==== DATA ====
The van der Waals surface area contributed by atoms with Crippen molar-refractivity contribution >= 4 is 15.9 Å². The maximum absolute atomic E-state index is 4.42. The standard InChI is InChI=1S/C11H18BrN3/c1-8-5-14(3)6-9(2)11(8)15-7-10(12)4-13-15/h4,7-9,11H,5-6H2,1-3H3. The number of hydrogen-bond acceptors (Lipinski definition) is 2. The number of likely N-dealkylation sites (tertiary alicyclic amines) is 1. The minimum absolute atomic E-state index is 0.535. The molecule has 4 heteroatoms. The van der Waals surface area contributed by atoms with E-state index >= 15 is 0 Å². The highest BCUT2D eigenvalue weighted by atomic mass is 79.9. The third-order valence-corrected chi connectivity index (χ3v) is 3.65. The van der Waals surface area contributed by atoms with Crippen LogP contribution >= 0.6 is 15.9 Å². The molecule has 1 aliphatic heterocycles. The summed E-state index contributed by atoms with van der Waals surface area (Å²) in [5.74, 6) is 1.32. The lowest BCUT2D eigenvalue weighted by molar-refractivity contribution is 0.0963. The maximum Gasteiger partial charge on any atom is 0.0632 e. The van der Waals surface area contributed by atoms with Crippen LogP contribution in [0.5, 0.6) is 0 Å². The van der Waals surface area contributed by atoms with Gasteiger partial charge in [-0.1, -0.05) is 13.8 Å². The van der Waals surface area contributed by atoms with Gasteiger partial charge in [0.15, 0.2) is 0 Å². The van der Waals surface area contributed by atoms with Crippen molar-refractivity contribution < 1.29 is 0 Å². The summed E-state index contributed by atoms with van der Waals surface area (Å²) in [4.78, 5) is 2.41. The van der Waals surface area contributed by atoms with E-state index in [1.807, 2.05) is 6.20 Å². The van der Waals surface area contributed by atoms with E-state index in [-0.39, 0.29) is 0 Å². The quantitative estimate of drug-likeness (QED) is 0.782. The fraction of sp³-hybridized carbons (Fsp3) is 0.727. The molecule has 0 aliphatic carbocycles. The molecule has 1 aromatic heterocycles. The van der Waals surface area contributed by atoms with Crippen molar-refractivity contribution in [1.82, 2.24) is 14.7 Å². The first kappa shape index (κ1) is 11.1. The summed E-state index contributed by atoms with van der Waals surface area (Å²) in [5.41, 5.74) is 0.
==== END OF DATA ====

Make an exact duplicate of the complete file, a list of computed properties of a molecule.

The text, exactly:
The van der Waals surface area contributed by atoms with Crippen molar-refractivity contribution >= 4 is 15.9 Å². The maximum absolute atomic E-state index is 4.42. The standard InChI is InChI=1S/C11H18BrN3/c1-8-5-14(3)6-9(2)11(8)15-7-10(12)4-13-15/h4,7-9,11H,5-6H2,1-3H3. The number of hydrogen-bond acceptors (Lipinski definition) is 2. The number of likely N-dealkylation sites (tertiary alicyclic amines) is 1. The minimum absolute atomic E-state index is 0.535. The molecule has 4 heteroatoms. The van der Waals surface area contributed by atoms with E-state index >= 15 is 0 Å². The highest BCUT2D eigenvalue weighted by atomic mass is 79.9. The third-order valence-corrected chi connectivity index (χ3v) is 3.65. The van der Waals surface area contributed by atoms with Crippen LogP contribution >= 0.6 is 15.9 Å². The molecule has 1 aliphatic heterocycles. The summed E-state index contributed by atoms with van der Waals surface area (Å²) in [5.74, 6) is 1.32. The lowest BCUT2D eigenvalue weighted by molar-refractivity contribution is 0.0963. The maximum Gasteiger partial charge on any atom is 0.0632 e. The van der Waals surface area contributed by atoms with Crippen LogP contribution in [0.5, 0.6) is 0 Å². The van der Waals surface area contributed by atoms with Gasteiger partial charge in [-0.1, -0.05) is 13.8 Å². The van der Waals surface area contributed by atoms with Gasteiger partial charge in [0.15, 0.2) is 0 Å². The van der Waals surface area contributed by atoms with Crippen molar-refractivity contribution < 1.29 is 0 Å². The summed E-state index contributed by atoms with van der Waals surface area (Å²) in [4.78, 5) is 2.41. The van der Waals surface area contributed by atoms with E-state index in [1.807, 2.05) is 6.20 Å². The van der Waals surface area contributed by atoms with E-state index in [-0.39, 0.29) is 0 Å². The quantitative estimate of drug-likeness (QED) is 0.782. The fraction of sp³-hybridized carbons (Fsp3) is 0.727. The molecule has 0 aliphatic carbocycles. The molecule has 1 aromatic heterocycles. The van der Waals surface area contributed by atoms with Crippen molar-refractivity contribution in [1.82, 2.24) is 14.7 Å². The first kappa shape index (κ1) is 11.1. The summed E-state index contributed by atoms with van der Waals surface area (Å²) in [5.41, 5.74) is 0.